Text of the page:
often, as educators, we get swept up in the latest big thing, something
that is promised to revolutionize the delivery and content of
education, but instead costs a lot and delivers too little.
educational software developers Quizam
modest. Their self-named software does just one thing, but it does it
well, at a reasonably affordable cost.
As the name suggests,
Quizam, now in a recently-released version 2.0 is a ‘computer-based
assessment tool’. Teachers (or even students) use it to create a bank
of multiple choice questions on virtually any topic; the software then
generates a series of tests and allows a student to use a computer to
take them, providing near-instant feedback of strengths and weaknesses.
tests can be used as study tools or as assessment instruments; test
versions are randomized, so each one generated is different.
multiple choice tests are best used where students are being asked to
display knowledge of discreet facts or simple processes; Quizam makes
no claims of being a replacement for other sorts of assessment, not
that multiple choice tests can or should be used as the only basis of
assessment. And of course, any test bank is only is good as the set of
sample questions and possible answers.
Quizam ships with a set
of pre-made multiple choice tests for a variety of subject areas (in
both English and French) at a variety of grade levels. More are
available online at: http://www.quizam.com/library.php
reasonably straightforward to edit one of these existing quizzes or a
previously-saved one or to create a new quiz from scratch. The new
version 2 allows quiz-creators to include images and sounds as part of
their questions. As well, quizzes can be printed out, or can be run in
a flash card mode as a study tool.
Quizam is available in
Windows (Windows 95 or better, Pentium 166 with 32 MB) and Mac OS X (G4
or better) versions; a Linux version is being piloted at Vancouver’s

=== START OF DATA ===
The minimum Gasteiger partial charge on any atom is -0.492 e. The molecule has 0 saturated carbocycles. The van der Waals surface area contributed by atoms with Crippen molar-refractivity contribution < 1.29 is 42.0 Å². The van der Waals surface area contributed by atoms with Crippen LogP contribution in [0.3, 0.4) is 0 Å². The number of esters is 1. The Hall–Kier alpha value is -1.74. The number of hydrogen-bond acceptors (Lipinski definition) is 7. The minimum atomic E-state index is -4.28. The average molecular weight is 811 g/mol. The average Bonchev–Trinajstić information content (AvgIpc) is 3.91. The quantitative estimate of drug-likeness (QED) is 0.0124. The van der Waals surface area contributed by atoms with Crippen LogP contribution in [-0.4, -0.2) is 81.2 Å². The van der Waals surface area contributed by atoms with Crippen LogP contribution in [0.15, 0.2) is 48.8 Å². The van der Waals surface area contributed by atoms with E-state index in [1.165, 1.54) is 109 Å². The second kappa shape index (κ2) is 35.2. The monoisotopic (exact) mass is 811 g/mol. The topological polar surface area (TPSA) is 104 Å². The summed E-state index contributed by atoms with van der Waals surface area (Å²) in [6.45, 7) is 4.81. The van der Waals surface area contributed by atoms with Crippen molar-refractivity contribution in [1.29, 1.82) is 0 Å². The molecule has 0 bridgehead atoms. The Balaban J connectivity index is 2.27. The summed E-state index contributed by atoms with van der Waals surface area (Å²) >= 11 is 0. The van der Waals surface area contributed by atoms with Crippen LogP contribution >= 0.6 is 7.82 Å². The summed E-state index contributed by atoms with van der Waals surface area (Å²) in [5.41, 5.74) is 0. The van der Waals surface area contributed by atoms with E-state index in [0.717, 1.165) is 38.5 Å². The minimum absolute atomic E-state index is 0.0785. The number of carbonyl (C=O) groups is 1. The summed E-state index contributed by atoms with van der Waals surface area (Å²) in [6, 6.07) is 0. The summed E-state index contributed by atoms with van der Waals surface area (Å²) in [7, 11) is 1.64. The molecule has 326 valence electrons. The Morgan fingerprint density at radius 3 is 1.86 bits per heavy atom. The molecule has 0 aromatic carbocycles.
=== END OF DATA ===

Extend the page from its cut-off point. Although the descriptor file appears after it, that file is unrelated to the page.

Eric Hamber Secondary. In addition, the software is being used in a
variety of education settings around BC, including as part of Rutland
Middle School’s (Kelowna) grade 7 and 8 Laptop Pilot Program. It’s
priced at $39.99; a 30-day free trial is available, and students can
download Quizam for free through December 30, 2006.
completely different note, many CUE members may be wondering what
happened to Yahooligans!.
Yahooligans!, a Yahoo!
project, started up
way back in 1996, as one of the first search engines for kids.
the original Yahoo!, it combined elements of search engine with a
directory- if you weren’t sure what you were searching for, you could
click on a link for Social Studies, then one for History, another for
Ancient Civilizations and Cultures, and then choose between Africa, the
Americas, China, Egypt, Greece, and more, before finally getting a page
And while searching for say, Haida, on Google
over 4 million hits, a similar search on Yahooligans! got about two
dozen or so. And in this case, less was definitely more: this handful
of hits had been checked by real human beings as being on-topic and
readable by middle-grade kids. Yahooligans! wasn’t perfect; by about
grade 7, it lacked the depth of information needed by students. But for
earlier grades or for students still learning English, it was a great
tool. Useful enough that I made it the browser home page throughout the
elementary school where I teach.
This November, however,
Yahooligans did not respond for a couple of days. And when it did come
back up, everything had changed. Instead of a school and kid-friendly
search engine, there was “Yahoo! Kids Beta”, a colourful multimedia
portal promising games, music, movies, jokes, sports, TV, and oh yeah,
a ‘study zone’. But even on the study zone, what I’m forced to call
‘Yahooligans! Classic’ was nowhere to be found.
Yahoo!, expressing my dismay over the loss of this valuable education
tool. Yahoo!’s Paul Marcum
replied, saying he apologized “for the
disruption” which, he said, was due to a need to “prioritize the
relaunch of its content according to its use… In coming weeks,” he
promised, “we will restore most of the content that you and your
students found so useful as well as many exciting new features.”
hope so; I’ve set my elementary school’s browsers to Google. While my
students feel much more adult, already I’ve seen much more confusion,
as they get overwhelmed with what used to be simple searches for
kid-friendly information online.
I’ve checked out a couple of
other search sites aimed at school children: Ask.com’s www.askforkids.com
Neither really worked for me;
searching for Haida on each, Askforkids offered a choice between 10
simplistic links from FactMonster
or 10 overly erudite links from Federal
Education Resources. Zoo.com was better, with 61 links, that
started out reasonably readable and on-topic, but fairly quickly
started including jewelers and other sales links. Kids get barraged
with enough advertising; they shouldn’t have to get it while searching
for information at school.
I hope Yahoo! gets the Yahooligans!
back online as they’re promising. In the meantime, I welcome any other
school and kid-friendly search suggestions.
Zisman is a Vancouver educator, writer, and computer
can be reached at